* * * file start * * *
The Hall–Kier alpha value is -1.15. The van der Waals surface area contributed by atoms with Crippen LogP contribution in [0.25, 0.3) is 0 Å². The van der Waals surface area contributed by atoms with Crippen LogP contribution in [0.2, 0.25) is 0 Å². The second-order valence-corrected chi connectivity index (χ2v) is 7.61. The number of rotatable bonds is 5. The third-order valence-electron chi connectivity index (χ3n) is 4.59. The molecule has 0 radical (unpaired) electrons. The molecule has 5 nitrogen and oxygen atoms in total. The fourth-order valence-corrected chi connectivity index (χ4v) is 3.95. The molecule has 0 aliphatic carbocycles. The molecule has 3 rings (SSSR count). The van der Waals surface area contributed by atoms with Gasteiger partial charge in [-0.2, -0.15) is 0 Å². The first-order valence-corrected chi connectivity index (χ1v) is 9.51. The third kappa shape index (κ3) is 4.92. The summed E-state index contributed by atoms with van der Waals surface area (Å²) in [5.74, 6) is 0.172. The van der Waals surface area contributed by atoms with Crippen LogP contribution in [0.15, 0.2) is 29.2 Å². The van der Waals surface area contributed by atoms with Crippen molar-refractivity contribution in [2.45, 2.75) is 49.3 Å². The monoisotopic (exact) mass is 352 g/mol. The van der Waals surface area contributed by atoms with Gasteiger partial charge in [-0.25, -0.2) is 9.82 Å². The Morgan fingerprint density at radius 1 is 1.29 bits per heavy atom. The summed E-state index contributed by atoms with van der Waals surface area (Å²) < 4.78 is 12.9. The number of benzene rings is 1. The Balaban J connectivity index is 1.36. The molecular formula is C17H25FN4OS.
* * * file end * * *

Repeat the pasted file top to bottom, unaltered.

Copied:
The Hall–Kier alpha value is -1.15. The van der Waals surface area contributed by atoms with Crippen LogP contribution in [0.25, 0.3) is 0 Å². The van der Waals surface area contributed by atoms with Crippen LogP contribution in [0.2, 0.25) is 0 Å². The second-order valence-corrected chi connectivity index (χ2v) is 7.61. The number of rotatable bonds is 5. The third-order valence-electron chi connectivity index (χ3n) is 4.59. The molecule has 0 radical (unpaired) electrons. The molecule has 5 nitrogen and oxygen atoms in total. The fourth-order valence-corrected chi connectivity index (χ4v) is 3.95. The molecule has 0 aliphatic carbocycles. The molecule has 3 rings (SSSR count). The van der Waals surface area contributed by atoms with Gasteiger partial charge in [-0.2, -0.15) is 0 Å². The first-order valence-corrected chi connectivity index (χ1v) is 9.51. The third kappa shape index (κ3) is 4.92. The summed E-state index contributed by atoms with van der Waals surface area (Å²) in [5.74, 6) is 0.172. The van der Waals surface area contributed by atoms with Crippen LogP contribution in [0.15, 0.2) is 29.2 Å². The van der Waals surface area contributed by atoms with Crippen molar-refractivity contribution in [2.45, 2.75) is 49.3 Å². The monoisotopic (exact) mass is 352 g/mol. The van der Waals surface area contributed by atoms with Gasteiger partial charge in [-0.25, -0.2) is 9.82 Å². The Morgan fingerprint density at radius 1 is 1.29 bits per heavy atom. The summed E-state index contributed by atoms with van der Waals surface area (Å²) < 4.78 is 12.9. The number of benzene rings is 1. The Balaban J connectivity index is 1.36. The molecular formula is C17H25FN4OS.